- Ronni Berke is a mother of two millennials, one of whom moved home post-college
- Berke says she thought she was laid back but it turns out her daughter was even more so
- With millennials finding job security tenuous, more are moving home, surveys say
- Parents and adult children find reconciling their lifestyles a challenge
Yes, I'm a boomer parent. But I missed the cutoff for being an aging hipster boomer -- one who is groovy, laid back and accepts life holistically. My road is split between the hippie and the "me" generation boomer. Which means I have a Type-A approach to counterculture goals: I wash my sardine cans in the dishwasher before recycling them.
For some reason, coming of age as a baby boomer does not translate into worry-free parenting. It hasn't all been hard: There is a palpable sense of freedom during the period in which the children are out of diapers, but not yet familiar with the cruel, hard world of online predators and STD's. Unfortunately, that period lasts about five minutes.
Now I often worry whether my two young adult daughters will be financially secure. Even with a college degree, it can take months -- years, even -- to find a decent job with benefits. As the sluggish economy delays more millennials from establishing households of their own, it's clear that when the going gets tough, the tough get going -- back to their childhood bedroom.
When my eldest daughter moved back home post-college, a pattern started to emerge — she was pretty laissez-faire about things like tidying up -- which for me, is a priority. After a series of arguments and standoffs, I began to wonder how common our dynamic was.
According to a recent Pew Research Center study, 36% of young adults ages 18-31 are now living with their parents.
That's the highest share in at least four decades. Yes, the economy, student loan debt and higher college enrollment are contributing factors. But the real news here is: The majority of these interloping young adults don't seem to mind living at home. It's not embarrassing for them at all. In fact, for many, it's expected.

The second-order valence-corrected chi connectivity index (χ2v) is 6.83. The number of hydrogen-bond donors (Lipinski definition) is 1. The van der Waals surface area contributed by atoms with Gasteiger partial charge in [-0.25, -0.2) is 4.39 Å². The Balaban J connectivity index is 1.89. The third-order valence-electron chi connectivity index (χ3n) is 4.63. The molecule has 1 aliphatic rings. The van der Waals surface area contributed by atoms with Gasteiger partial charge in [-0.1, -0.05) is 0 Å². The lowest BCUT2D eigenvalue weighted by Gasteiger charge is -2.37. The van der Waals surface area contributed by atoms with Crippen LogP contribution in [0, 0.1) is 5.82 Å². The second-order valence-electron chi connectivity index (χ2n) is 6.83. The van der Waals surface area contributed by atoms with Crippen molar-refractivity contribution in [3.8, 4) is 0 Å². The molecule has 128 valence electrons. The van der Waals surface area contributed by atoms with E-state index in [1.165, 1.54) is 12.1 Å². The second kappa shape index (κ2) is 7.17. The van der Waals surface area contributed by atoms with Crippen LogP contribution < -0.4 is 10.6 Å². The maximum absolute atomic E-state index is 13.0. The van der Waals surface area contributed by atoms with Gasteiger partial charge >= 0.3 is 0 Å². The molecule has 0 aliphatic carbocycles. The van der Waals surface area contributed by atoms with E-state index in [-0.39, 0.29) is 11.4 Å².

The Pew Center's Kim Parker, who documented this phenomenon in her 2012 report "The Boomerang Generation," said "there can't be a stigma attached to something that's become almost a norm with a certain age group." Indeed, three-quarters of the young adults she interviewed felt living back home either helped their relationship with their parents or made no difference.
Yet there are inevitable tensions between boomerang kids and their parents. A good friend's 23-year-old son moved back home after graduating college in 2012, while he looked for a job. The arrangement seemed to make sense at the time. Now, the father says, it's getting old. "After having somebody out of the house for four years, it's a bit of a buzz kill," says dad Jonathan Levine.
Levine is often at odds with his son about his career path, yet he cops to some responsibility as a boomer parent. "We've made it very easy for our children to stay home -- more so than our parents. They're motivated in a different way. We knew we had to hustle and figure it out. Their generation waits for things to come their way as opposed to making it happen."
His son, Jason, couldn't disagree more. "They don't want me here and I don't want to be here," he said, but he can't afford to move out. He's worked at three part-time jobs, and two unpaid internships, since he graduated. "It's ridiculous I haven't been able to find paid work since I got out of college."
What about those boomerang children who actually like living with their parents? Often, there's no time frame for their departure. But how long is too long? In a recent Coldwell Banker survey, adults ages 18 through 3